Environmental Tip

Photo outside the library featuring the library sign and a natural plantingComposting Tips from EarthSource

Every year, American consumers, businesses, and farms spend $218 billion growing, processing, transporting, and disposing food that is never eaten. That’s 52 million tons of food sent to landfills annually, and 10 million tons that go unharvested or discarded on farms.

You can do your part to fight food waste by composting fruits and vegetables from your kitchen. Not only will you be saving food from the landfill, you’ll be producing rich, natural fertilizer that can go right back in the garden. Win-win!

Here are some tips for making compost.

Compost pile, tumbler, or worm bin? It all depends on your space and available time. A compost pile is great for those with lots of waste and yard space. A tumbler will do in just about any size yard, and a worm bin can fit even in the smallest apartment, although it will require more attention (you’re dealing with animals, after all). All can be purchased ready-made, or you can construct them yourself.

Get the mix right. Whether you’re throwing food on a pile or feeding worms, the rules about what to add to your compost are generally the same. First, make sure you have the appropriate ratio of “green” (food scraps) and “brown” (leaves or paper trimmings). Never add pet waste, plastic, animal products or fat, chemically-treated products, or weeds. And if you’re committed to organic gardening, make sure your food and yard waste is too.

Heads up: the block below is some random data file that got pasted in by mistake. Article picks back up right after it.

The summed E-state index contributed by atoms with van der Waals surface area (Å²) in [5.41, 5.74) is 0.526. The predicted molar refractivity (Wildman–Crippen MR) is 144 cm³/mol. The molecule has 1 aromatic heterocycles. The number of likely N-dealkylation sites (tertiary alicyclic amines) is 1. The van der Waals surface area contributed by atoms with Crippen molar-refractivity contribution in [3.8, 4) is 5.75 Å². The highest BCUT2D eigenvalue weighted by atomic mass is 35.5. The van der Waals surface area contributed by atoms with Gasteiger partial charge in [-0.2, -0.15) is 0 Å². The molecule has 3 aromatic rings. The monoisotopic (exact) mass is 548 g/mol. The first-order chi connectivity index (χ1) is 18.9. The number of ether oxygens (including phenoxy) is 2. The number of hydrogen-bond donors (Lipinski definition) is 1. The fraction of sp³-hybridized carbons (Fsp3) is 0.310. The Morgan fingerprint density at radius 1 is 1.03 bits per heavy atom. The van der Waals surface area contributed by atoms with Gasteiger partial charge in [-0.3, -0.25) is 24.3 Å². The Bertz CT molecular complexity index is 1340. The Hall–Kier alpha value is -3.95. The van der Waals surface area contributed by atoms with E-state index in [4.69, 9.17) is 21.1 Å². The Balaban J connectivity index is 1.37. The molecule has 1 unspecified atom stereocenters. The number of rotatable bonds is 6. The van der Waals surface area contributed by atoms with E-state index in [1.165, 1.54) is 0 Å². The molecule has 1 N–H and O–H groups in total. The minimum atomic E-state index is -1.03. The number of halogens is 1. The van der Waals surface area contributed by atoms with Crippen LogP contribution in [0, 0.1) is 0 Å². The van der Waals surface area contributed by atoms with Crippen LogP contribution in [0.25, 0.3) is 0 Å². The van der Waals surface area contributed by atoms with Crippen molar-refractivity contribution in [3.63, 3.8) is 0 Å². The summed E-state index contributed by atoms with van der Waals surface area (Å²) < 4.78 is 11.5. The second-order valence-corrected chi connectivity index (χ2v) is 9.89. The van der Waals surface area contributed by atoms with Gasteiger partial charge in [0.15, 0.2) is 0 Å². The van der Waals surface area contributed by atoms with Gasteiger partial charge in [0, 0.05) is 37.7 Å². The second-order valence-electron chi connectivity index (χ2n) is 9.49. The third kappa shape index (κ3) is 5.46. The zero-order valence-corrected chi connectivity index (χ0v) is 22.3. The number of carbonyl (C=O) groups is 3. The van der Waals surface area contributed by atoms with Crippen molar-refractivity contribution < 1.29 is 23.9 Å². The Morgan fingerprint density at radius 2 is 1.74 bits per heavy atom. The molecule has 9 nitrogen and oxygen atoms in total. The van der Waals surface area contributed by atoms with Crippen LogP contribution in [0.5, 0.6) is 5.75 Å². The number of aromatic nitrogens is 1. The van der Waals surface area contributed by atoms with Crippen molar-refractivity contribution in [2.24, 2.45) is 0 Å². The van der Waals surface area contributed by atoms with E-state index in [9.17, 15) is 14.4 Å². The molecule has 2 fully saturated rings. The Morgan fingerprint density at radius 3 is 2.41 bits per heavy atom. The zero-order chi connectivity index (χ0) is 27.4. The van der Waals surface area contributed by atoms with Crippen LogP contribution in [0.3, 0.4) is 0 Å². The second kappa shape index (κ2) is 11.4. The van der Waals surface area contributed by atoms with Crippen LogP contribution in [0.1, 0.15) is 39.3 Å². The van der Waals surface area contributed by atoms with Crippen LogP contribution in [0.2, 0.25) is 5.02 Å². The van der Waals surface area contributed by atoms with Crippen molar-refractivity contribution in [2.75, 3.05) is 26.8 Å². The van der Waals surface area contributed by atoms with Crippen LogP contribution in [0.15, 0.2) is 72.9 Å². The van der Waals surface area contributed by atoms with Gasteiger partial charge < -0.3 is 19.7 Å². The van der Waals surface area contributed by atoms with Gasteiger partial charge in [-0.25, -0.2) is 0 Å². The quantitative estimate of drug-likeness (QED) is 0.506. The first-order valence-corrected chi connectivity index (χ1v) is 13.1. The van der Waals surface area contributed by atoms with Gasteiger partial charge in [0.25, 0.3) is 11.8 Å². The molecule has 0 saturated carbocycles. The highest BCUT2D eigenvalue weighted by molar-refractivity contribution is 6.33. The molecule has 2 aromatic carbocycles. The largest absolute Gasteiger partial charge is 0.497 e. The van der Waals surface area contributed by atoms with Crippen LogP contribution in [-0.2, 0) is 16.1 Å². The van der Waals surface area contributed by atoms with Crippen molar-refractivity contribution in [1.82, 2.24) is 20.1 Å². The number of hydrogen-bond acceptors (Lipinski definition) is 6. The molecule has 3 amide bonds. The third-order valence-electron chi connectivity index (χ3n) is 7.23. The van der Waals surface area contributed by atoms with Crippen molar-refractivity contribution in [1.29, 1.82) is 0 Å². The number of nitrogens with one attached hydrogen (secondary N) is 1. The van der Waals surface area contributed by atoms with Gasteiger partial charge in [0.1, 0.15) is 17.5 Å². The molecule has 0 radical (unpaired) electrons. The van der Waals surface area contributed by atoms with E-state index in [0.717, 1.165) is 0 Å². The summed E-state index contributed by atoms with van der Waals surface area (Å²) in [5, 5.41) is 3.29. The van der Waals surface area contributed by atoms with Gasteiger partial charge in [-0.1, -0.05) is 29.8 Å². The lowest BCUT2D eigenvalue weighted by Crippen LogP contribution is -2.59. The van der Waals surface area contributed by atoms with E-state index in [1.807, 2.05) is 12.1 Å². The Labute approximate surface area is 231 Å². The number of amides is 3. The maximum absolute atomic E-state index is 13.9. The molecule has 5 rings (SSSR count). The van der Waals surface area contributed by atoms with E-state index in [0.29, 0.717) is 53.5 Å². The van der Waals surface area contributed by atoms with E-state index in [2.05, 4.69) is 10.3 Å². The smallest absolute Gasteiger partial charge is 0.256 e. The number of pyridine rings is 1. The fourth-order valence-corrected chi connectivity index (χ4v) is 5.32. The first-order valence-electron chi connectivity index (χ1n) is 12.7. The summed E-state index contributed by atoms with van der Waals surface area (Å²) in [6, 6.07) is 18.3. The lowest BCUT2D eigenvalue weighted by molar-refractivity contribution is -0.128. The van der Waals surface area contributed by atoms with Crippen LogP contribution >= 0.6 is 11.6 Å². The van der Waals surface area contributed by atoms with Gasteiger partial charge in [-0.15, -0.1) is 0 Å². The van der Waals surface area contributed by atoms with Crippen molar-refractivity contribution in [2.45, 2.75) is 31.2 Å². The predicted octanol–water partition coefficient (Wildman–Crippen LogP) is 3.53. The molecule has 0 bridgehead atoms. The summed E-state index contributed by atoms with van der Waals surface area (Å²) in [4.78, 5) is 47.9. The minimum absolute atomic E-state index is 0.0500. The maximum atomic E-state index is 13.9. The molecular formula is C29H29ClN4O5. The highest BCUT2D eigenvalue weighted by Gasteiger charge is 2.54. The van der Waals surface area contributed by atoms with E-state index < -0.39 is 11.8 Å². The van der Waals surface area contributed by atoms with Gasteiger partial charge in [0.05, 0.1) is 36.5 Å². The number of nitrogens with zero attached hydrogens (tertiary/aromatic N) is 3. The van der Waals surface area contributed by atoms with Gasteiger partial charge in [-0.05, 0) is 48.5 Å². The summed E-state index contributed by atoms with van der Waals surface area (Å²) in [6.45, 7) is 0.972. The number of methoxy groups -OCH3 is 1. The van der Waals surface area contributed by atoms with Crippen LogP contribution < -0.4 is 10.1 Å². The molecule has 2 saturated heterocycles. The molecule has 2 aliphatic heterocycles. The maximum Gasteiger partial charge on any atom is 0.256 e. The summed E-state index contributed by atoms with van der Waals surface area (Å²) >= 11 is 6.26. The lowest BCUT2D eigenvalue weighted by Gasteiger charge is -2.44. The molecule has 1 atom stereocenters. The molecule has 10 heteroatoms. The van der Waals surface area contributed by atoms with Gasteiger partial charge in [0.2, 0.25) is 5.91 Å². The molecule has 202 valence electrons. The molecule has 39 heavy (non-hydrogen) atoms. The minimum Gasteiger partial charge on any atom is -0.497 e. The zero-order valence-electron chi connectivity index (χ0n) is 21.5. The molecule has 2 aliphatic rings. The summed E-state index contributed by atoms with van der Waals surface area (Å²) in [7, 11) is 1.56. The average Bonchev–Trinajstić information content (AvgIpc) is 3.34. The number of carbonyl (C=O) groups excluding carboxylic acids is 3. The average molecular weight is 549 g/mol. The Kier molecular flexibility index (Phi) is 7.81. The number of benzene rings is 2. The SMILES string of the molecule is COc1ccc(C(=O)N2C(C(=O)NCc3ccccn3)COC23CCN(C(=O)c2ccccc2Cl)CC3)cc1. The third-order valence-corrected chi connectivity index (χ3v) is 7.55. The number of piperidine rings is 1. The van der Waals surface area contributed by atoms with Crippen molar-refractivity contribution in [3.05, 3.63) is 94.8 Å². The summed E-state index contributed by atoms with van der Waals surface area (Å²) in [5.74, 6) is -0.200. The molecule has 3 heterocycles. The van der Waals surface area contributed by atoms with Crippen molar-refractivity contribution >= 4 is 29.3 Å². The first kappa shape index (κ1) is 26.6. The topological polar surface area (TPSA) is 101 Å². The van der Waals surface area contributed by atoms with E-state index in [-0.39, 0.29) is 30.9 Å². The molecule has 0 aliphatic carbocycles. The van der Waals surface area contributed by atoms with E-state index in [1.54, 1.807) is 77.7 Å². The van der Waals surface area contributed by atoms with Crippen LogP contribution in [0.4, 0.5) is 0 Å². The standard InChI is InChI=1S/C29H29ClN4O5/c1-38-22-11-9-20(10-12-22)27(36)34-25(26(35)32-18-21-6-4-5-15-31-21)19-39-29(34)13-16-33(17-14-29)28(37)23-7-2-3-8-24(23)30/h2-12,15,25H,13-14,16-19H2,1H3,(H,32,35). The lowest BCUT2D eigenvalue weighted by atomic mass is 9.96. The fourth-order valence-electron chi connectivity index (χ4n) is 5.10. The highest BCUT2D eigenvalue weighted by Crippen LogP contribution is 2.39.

Consider your worms vegan. For worm compositing, a good rule of thumb is: don’t give any ingredients to the worms that you wouldn’t feed to a vegan family member. Remember that these are living creatures (here’s a good list of foods worms like and don’t like).

Keep it ventilated. Pests and diseases will take off in a composting setup that isn’t properly ventilated and balanced. Sometimes it takes some trial and error to figure out what works best. One indicator: the smell. If it’s funky, you’ll need to make adjustments. Good compost smells fresh.

Break it down first. Food scraps and yard waste that’s too large or tough will take a long time to break down. Cut the scraps into smaller pieces first before putting on your pile to speed up the process. Some worm composting enthusiasts swear by running food waste through a blender before feeding to their worms to make it easier to digest.

Know when to harvest. Lots of compost tumblers come with two chambers so that after you’ve filled one with the right mix of leaves and food scraps, you can leave it be for a few months while adding to the other chamber. Worms too, will take about three months to convert a continuously fed bid from food waste to compost.

Enjoy a healthy garden. When you produce your own compost, you’ll get the benefit of healthy fertilizer for your garden. Finished compost should resemble dark soil, smell fresh, and have no food scraps left in it. If you’re not into gardening, you could always use a composting pick up or drop off service. Some municipalities even have curbside compost!

 (Source: EarthShare)

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